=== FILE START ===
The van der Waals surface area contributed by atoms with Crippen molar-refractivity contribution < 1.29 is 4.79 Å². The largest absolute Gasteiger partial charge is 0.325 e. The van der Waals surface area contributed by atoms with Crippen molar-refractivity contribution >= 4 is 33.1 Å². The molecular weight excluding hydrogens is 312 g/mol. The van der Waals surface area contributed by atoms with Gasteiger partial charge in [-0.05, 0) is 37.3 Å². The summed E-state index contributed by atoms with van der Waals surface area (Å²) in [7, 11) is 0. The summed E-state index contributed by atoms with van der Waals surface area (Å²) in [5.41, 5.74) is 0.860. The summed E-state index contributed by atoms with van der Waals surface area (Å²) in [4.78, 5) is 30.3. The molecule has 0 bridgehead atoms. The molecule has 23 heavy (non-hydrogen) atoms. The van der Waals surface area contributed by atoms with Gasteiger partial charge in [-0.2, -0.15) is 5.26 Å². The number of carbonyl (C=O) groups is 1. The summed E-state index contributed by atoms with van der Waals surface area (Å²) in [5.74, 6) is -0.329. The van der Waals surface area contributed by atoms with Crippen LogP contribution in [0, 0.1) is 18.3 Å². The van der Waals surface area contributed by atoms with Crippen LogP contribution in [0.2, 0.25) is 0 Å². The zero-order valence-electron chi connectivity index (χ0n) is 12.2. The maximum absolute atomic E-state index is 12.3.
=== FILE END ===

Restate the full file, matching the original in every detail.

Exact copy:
The van der Waals surface area contributed by atoms with Crippen molar-refractivity contribution < 1.29 is 4.79 Å². The largest absolute Gasteiger partial charge is 0.325 e. The van der Waals surface area contributed by atoms with Crippen molar-refractivity contribution >= 4 is 33.1 Å². The molecular weight excluding hydrogens is 312 g/mol. The van der Waals surface area contributed by atoms with Gasteiger partial charge in [-0.05, 0) is 37.3 Å². The summed E-state index contributed by atoms with van der Waals surface area (Å²) in [7, 11) is 0. The summed E-state index contributed by atoms with van der Waals surface area (Å²) in [5.41, 5.74) is 0.860. The summed E-state index contributed by atoms with van der Waals surface area (Å²) in [4.78, 5) is 30.3. The molecule has 0 bridgehead atoms. The molecule has 23 heavy (non-hydrogen) atoms. The van der Waals surface area contributed by atoms with Gasteiger partial charge in [-0.2, -0.15) is 5.26 Å². The number of carbonyl (C=O) groups is 1. The summed E-state index contributed by atoms with van der Waals surface area (Å²) in [5.74, 6) is -0.329. The van der Waals surface area contributed by atoms with Crippen LogP contribution in [0, 0.1) is 18.3 Å². The van der Waals surface area contributed by atoms with Crippen LogP contribution in [0.2, 0.25) is 0 Å². The zero-order valence-electron chi connectivity index (χ0n) is 12.2. The maximum absolute atomic E-state index is 12.3.